While the concept of holiness goes beyond mere legal ownership, the ownership element is always present and is the key to understanding what holiness really is. When God says that we are "holy," it means that we belong exclusively to Him with all that that entails. When God says we are "righteous," it means He considers us sinless, in utter compliance with His law, and in perfect fellowship with Himself.

To be clear, our righteousness is what Luther called an "alien righteousness." That is, it comes from outside of us. It is the righteousness of Jesus Christ imputed to us which puts us in right standing with God. Having been given the "righteousness" of Christ, God has adopted us as His children which means we now belong to Him in fee simple, "Holy" unto to Lord.

September 30 2014 5 responses Vote Up Share Report


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9aa51e4b447252291b959c696fb96539 400x400 Jeremiah Kaaya Pastor at Springs of Power Church, Teacher by professional
I believe to be able to get a clear picture of each of the two, it would be prudent to define each.

Holiness is uniqueness in talk and deed/action which is solely in honor of or to God. To be holy is to be set apart. To be consecrated, sanctified, or hallowed. A holy person is faultless and pure. God is holy because He is not subjected to any faults and impurities.

Where is holiness sourced?

Holiness is sourced in righteousness. Holiness is the fruit of righteousness. Thus holiness are the fruits of righteousness which are mentioned in Galatians 5:22-23. Holiness is therefore living with and belonging to God.

On the other hand though, righteousness is the mind of God. Righteousness is God's way. For it is exclusively of God to be righteous. On this account therefore, no human is counted righteous besides God. For it is only granted to any man who comes to God by declaring their faith in and submission to the authority of Jesus Christ.

Why is it only through Jesus Christ that we are counted righteous?

When the first man sinned (and it is counted on all of us by way of being his descendants), he lost his right of righteousness. For man had been created in God's image by way of having been counted righteous. For God is righteous, we ought to be righteous. But man lost it by way of disobeying God. It is on this account that man lost his sense of identity and belonging.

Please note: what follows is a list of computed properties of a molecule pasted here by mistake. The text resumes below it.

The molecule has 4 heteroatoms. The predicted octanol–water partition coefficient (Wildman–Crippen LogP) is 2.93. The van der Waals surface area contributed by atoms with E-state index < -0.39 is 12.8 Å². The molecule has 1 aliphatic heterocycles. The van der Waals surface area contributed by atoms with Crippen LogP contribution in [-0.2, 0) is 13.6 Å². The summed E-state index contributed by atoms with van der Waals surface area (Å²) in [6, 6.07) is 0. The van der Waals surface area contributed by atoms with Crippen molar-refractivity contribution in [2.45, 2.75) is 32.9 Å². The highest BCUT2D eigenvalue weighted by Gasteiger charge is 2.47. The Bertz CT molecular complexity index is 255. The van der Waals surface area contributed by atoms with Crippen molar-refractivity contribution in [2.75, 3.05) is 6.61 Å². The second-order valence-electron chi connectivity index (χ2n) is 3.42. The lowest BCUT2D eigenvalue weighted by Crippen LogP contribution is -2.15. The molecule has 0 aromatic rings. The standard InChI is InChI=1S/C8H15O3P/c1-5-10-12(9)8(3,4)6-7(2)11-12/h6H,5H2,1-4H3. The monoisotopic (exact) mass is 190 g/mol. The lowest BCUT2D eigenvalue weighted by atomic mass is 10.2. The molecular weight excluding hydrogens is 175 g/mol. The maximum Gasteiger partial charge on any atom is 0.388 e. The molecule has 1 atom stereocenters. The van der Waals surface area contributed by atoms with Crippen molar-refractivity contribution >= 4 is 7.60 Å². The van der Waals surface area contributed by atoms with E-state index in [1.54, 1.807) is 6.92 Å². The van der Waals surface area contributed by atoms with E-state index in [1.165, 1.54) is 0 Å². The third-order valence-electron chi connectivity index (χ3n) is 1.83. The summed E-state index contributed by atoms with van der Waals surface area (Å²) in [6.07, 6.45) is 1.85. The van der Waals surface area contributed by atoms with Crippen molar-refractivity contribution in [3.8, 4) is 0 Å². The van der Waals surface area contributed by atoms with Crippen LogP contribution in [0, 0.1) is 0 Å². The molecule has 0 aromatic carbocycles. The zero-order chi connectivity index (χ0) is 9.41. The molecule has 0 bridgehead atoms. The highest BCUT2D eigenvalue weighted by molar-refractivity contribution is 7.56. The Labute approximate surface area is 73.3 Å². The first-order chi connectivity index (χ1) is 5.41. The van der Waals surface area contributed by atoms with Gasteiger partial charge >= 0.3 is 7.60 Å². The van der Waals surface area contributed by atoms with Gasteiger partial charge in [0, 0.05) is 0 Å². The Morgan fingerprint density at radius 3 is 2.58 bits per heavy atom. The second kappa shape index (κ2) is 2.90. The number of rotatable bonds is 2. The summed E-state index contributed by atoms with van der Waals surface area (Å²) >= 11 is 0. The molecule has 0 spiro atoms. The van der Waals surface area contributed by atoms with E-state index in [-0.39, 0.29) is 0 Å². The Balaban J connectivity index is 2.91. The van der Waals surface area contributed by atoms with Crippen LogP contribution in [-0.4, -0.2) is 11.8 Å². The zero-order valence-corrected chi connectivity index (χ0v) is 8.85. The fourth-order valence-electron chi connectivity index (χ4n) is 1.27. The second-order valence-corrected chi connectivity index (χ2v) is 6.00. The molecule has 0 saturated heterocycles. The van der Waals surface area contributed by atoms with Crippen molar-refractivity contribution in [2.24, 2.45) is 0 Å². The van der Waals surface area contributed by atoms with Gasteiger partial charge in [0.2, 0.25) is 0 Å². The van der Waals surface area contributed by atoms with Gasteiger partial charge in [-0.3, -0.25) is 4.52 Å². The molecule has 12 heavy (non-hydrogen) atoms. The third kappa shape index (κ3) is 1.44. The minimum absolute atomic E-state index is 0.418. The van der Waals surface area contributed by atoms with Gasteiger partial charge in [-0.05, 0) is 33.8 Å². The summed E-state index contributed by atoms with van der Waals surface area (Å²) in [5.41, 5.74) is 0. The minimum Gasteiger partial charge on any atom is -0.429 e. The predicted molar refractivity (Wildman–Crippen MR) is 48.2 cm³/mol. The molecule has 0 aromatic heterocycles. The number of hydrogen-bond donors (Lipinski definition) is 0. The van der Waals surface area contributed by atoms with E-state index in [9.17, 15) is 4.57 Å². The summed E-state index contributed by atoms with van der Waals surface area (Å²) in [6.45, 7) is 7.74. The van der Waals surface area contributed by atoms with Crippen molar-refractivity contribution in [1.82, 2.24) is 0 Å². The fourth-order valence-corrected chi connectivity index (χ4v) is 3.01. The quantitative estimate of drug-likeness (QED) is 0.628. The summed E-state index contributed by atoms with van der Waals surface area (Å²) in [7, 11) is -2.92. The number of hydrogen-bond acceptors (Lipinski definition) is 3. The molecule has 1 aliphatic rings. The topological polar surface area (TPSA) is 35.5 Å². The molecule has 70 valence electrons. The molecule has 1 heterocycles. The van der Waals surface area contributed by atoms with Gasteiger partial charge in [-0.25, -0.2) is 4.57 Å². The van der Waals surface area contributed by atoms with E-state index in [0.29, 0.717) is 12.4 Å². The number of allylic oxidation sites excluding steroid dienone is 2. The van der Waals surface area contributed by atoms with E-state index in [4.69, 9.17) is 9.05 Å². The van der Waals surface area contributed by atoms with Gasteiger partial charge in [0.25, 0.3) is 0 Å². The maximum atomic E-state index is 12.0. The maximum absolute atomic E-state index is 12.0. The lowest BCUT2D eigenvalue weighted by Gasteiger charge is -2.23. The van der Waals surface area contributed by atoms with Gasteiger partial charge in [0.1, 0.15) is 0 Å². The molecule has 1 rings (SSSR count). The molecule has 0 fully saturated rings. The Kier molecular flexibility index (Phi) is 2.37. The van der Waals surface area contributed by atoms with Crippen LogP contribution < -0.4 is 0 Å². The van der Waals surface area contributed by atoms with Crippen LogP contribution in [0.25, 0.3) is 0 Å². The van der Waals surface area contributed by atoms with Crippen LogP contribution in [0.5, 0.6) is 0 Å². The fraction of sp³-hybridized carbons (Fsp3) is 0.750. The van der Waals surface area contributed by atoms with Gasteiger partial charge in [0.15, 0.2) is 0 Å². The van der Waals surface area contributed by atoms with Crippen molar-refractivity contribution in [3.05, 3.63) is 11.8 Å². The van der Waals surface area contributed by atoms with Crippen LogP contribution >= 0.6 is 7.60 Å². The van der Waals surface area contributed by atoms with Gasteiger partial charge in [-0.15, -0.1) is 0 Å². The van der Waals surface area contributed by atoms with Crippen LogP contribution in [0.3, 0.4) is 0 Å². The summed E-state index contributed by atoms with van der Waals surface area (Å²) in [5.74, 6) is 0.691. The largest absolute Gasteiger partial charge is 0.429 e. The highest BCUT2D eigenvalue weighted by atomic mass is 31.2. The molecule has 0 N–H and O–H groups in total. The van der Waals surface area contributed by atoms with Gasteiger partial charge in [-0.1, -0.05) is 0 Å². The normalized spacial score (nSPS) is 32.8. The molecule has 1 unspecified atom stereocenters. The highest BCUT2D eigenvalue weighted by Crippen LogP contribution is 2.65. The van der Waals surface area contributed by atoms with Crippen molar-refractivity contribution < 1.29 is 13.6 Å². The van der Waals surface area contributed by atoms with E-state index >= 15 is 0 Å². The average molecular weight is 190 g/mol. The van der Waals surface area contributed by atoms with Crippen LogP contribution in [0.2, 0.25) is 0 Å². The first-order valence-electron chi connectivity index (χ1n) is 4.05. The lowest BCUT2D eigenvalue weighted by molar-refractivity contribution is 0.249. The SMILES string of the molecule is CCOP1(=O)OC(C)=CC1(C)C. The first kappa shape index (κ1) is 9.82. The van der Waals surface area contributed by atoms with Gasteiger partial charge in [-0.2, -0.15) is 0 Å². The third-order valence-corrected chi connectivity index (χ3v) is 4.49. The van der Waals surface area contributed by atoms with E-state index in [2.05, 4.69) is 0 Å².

But God in His provision, He gave His Son for a holistic sacrifice so that by Him (Jesus Christ), we can regain the image of God which is righteousness. Having been created in God's image, righteousness is the true identity and belonging of man. An upright heart and a rightful mind is our true origin which is only of God. How we therefore should look like God is not our flesh and the physical attributes, for it is our heart and mind. The state in which these two are is what connects with or separates us from God. For if there is anything that God wants from us, it is our heart (Jeremiah 17:10), (Luke 16:15), (Psalms 44:21).

Why we are only counted righteous by Jesus.

Jesus is the Son of God. The blood of Jesus is therefore the blood of God. Only the shedding of the blood of God could save man. All the human blood was infested with sin. The blood of animals could only cover upon. Only the blood of Jesus can wash away entire sins. 

Jesus willingly offered Himself for a truthful sacrifice which made it possible for sin to be washed away. Jesus was blameless, there shouldn't have been one reason therefore for Him to indulge Himself in the affairs of man. Yet His innocence is the very reason it had to be Him. For His innocence makes His offer just the perfect one for the remission of the human sin. Thus, Jesus had a choice not to do what He did, yet He chose to do exactly what was required for a perfect sacrifice. On this account therefore, it is only through Jesus any human can be declared righteous.

How does righteousness compare or contrast with Holiness?